Packaging design to prevent waste and emissions
The prevention and reduction of household packaging waste is one of Ecoembes's major contributions to the mitigation of climate change. This is a task we perform in close cooperation with our member companies to jointly identify opportunities to reduce and simplify product packaging, from the outset, through the employment of eco-design.
Among the objectives of ecodesign applied to the packaging industry, due its significant contribution to the fight against global warming, is the reduction of greenhouse gas (GHG) emissions arising from the manufacture, distribution and management of packaging waste.
To this end our experts advise companies on the analysis of their packaging designs to identify different opportunities for reduction throughout their useful lives. Some are simpler, others more complex, but all are devised to strengthen our commitment to environmental care and improvement, and to support the fight against climate change.
The objective is to analyze and rethink the packaging that is already on the market and to incorporate the environmental factor into the designs of new ones so that, in addition to complying with the objective of preserving the product's features, and ensuring ease of use, they contribute to reducing the GHG emissions associated with the packaging industry.
What our experts seek, in collaboration with businesses, is to detect opportunities to reduce packaging weight and volume, simplifying the use of materials and optimizing the space that they consume in packaging and in transport.
Opportunities are sought to use recycled materials in their production and to facilitate subsequent recycling so that, after becoming waste, they can again be transformed back into a resource, thereby furthering the implementation of a circular economy in the packaging industry.
1. Font Vella bottles featuring 25% rPET (Recycled PET) and Lanjarón bottles featuring 20% plant-based PET.
Plant-based PET, also called BIOMEG, is obtained from sugar cane waste. It is a material that is 100% recyclable, chemically inert, durable and unalterable, protecting the product throughout all the stages of its transport and storage, right up until its consumption. In addition, the origin of the material does not affect product characteristics, and BIOMEG offers the same safety and health guarantees as virgin PET.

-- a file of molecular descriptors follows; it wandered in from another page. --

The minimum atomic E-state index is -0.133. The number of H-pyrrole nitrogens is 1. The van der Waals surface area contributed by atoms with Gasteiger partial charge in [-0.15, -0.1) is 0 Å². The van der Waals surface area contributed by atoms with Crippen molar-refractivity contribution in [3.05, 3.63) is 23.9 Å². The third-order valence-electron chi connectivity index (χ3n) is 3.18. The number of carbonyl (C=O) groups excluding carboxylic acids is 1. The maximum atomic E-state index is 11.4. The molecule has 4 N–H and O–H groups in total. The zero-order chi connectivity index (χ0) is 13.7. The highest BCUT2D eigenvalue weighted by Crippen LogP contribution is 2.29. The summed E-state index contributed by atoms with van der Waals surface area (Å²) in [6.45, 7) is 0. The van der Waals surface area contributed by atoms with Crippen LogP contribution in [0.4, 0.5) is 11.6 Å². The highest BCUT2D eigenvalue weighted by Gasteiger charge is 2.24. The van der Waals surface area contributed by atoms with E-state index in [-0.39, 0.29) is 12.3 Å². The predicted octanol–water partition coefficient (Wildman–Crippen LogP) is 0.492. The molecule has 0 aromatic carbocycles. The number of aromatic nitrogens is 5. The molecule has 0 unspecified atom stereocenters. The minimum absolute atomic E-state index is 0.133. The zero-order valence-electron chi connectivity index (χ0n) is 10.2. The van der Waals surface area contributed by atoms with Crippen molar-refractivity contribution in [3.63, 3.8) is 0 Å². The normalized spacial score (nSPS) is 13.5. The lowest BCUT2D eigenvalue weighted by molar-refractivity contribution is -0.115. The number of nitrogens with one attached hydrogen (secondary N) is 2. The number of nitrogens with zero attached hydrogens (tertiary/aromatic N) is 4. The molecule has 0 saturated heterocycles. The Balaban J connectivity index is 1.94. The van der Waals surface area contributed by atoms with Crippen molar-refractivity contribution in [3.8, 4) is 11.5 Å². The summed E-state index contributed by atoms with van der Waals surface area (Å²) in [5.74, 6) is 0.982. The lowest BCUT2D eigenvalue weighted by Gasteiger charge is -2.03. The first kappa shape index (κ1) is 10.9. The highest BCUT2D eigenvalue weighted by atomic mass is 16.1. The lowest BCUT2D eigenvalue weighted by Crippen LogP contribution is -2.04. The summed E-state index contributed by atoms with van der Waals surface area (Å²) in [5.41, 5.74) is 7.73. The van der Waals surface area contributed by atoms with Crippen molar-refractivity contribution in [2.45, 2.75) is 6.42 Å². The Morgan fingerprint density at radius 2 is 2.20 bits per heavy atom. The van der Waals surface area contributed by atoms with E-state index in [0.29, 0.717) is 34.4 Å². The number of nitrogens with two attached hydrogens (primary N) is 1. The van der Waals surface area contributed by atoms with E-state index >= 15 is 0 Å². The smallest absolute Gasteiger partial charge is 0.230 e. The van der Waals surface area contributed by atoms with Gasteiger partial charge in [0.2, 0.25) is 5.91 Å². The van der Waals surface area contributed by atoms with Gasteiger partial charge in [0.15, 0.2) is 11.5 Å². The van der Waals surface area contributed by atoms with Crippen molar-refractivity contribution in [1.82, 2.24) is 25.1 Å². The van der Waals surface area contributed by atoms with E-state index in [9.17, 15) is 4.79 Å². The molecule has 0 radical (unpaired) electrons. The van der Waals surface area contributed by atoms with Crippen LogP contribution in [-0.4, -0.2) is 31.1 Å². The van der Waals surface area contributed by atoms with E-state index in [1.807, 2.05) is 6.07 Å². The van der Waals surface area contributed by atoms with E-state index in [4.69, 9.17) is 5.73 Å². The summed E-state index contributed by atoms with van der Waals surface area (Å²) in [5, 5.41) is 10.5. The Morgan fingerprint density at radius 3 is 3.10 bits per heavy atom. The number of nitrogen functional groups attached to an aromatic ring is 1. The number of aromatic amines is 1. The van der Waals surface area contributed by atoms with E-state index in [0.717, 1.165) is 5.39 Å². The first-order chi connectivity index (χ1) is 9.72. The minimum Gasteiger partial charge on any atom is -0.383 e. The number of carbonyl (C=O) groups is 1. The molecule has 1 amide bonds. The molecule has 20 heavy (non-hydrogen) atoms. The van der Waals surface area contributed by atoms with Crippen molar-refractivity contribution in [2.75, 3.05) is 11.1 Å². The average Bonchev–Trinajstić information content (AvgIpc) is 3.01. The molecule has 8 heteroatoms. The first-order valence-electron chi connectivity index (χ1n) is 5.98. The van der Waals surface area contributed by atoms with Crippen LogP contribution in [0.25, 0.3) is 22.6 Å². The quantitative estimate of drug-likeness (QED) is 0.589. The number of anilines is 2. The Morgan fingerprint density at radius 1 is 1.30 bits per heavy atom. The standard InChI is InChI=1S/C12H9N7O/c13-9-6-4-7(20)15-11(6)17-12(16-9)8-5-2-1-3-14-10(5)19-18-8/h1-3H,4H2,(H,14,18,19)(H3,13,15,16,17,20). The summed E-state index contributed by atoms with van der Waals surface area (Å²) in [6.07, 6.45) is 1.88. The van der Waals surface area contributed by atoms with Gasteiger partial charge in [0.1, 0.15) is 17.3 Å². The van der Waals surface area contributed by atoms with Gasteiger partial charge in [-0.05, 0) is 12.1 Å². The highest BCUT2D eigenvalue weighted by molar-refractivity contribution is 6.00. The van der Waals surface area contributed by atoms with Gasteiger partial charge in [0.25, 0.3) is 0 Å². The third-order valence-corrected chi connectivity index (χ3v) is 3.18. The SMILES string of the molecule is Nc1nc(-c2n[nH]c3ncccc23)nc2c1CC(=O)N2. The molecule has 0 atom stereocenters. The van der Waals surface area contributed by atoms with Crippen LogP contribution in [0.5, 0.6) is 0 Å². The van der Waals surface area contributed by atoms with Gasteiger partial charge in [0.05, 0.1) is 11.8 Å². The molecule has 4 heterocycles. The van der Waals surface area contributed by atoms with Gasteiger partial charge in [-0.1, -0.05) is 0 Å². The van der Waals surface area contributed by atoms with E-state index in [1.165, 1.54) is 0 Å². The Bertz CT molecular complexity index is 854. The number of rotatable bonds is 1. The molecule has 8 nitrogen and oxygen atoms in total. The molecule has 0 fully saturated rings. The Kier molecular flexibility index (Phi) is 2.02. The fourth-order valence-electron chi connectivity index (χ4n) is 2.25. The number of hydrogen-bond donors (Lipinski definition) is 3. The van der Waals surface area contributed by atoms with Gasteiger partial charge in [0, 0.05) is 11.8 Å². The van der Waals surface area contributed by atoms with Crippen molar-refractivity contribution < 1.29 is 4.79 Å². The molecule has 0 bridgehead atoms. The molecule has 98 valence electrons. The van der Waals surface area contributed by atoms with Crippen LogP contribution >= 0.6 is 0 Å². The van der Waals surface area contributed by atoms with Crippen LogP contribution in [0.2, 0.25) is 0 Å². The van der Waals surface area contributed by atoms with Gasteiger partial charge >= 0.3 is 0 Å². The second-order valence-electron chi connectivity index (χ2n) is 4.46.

Both measures help to reduce GHG emissions, either by reusing plastic (preventing its dumping in landfills and diminishing the extraction and use of virgin raw materials) or through the use of raw materials with a lighter environmental impact.
2. The compacting of the primary and secondary packaging for Indas-Domtar adult diapers.
This measure consisted of increasing the compaction of elastic, absorbent products, thereby reducing their volume (30%), which meant reducing the size of containers and packaging, less ink use, fewer pallets for transport, and mitigated waste generation. By cutting down on the volume to be transported, the number of trucks / containers was reduced, as was energy consumption and CO2 emissions.
- The reduction of plastic waste: 33% / Savings: 53,986,272 gr.
- The reduction of cardboard waste: 26%, large size (0.07227 m3 vs. 0.05369 m3) / Savings: 319,500,987 gr
- Reducing cardboard waste: 24%, medium size (0.06214 m3 vs. 0.04719 m3) / Savings: 71,761,142 gr
- Reduction in pallet waste: 76,824 pallets
- Reduced transportation expenses: 1,164 trucks
- Reduction in CO2 emissions: 194,000 kg
Both steps have been recognized with "R" awards (2013 Edition: FontVella Lanjarón and 2014 Edition: Indas-Domtar) for their significant contribution to reducing environmental impact, saving raw materials, and cutting down on GHG emissions.
Royal Decree 782/1998 establishes the Kw/Kp ratio as the primary indicator for the quantitative tracking of the degree to which packaging and packaging waste is being reduced.
This is a ratio between the weight of packaging placed on the market and the weight of the product packaged, "Kw" (Kr below) indicating the total weight of the packaging waste generated in a year, and "Kp" the total weight of packaged goods consumed in the same year.
The graph below illustrates the trend in this indicator from 1999-2014 for all those companies belonging to the Ecoembes Integrated Management System. It can be noted that in 1999 on average 80.4 grams were required to package one kg of product, while by 2014 this figure had fallen to 66.5 grams.